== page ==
Moral Capitalism: Reconciling Private Interest with the Public Good

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Berrett-Koehler Publishers, 2003 M12 3 - 240 pages
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The world is drifting without a clear plan for its economic development. Communism is dead, but in the wake of Enron and similar scandals, many see capitalism as amoral and too easily abused. A blueprint for progress is needed and Moral Capitalism provides one.
Moral Capitalism is based on principles developed by the Caux Round Table, an extraordinary international network of top business executives who believe that business can-and must-weigh both profit and principle. Caux Round Table's global chair, Stephen Young, argues that the ethical standards inherent in capitalism have been compromised by cultural values inimical to capitalism's essentially egalitarian, rational spirit, and distorted by the short-sighted dog-eat-dog doctrines of social Darwinism into what he calls brute capitalism. He demonstrates how the Caux Round Table's Seven General Principles for Business can serve as a blueprint for a new moral capitalism, and explores in detail how, if guided by these principles, capitalism is really the only system with the potential to reduce global poverty and tyranny and address the needs and aspirations of individuals, societies, and nations.
 

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Contents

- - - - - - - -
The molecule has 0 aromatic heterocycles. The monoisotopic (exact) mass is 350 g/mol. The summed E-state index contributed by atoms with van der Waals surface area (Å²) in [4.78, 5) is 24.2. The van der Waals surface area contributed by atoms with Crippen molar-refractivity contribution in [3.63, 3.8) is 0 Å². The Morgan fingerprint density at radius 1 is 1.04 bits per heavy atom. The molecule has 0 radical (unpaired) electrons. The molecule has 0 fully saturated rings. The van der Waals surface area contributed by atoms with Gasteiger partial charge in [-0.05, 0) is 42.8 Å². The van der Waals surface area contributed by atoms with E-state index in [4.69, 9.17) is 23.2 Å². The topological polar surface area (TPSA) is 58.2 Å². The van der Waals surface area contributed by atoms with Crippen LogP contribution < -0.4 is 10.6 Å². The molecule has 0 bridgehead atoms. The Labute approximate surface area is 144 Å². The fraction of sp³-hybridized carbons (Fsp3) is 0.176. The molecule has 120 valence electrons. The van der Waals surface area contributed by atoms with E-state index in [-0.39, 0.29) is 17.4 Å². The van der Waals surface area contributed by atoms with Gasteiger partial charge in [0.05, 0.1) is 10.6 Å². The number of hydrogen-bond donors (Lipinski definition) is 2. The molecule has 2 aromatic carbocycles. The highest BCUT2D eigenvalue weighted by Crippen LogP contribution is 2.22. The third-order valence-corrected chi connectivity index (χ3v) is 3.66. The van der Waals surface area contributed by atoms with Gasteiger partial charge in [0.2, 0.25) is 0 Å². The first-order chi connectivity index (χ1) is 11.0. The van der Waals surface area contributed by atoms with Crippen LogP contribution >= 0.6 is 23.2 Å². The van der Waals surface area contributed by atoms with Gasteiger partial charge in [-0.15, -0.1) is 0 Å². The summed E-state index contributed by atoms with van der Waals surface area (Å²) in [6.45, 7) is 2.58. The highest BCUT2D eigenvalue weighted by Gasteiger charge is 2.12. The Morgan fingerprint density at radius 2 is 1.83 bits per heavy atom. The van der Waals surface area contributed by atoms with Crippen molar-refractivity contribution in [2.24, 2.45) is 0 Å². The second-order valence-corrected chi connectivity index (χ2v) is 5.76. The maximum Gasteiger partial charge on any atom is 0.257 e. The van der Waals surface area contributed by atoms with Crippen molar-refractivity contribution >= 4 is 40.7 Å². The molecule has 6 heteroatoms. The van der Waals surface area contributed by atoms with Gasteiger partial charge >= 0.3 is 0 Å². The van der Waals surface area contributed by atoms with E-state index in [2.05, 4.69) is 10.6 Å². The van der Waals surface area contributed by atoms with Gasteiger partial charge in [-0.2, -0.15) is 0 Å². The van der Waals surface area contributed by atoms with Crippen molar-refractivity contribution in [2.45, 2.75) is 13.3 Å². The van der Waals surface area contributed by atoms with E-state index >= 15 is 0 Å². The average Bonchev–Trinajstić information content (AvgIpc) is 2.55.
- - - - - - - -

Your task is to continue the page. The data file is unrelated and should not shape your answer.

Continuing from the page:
1 Is a Moral Capitalism Possible?
1
2 The Many Varieties of Capitalism
19
Survival of the Fittest
33
Using Private Interest for the Public Good
47
Must the Poor Be With Us Always?
61
Advocate for Moral Capitalism
77
The Moral Compass for Capitalism
93
Parts for a Machine or Moral Agents?
109
Repealing the Law of the Jungle
151
Enhancing Social Capital
167
Stepping up to the Challenge of Moral Capitalism
185
I
199
II
207
Notes
211
Index
219
About the Author
225

Exploiters or Potential Victims?
125
Friends or Foes?
141

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About the author (2003)

Stephen Young is the Global Executive Director of the Caux Round Table. He was formerly the third dean of the Hamline University School of Law, an assistant dean of Harvard Law School, and has worked with the Council on Foreign Relations and consulted to the United States Department of State.

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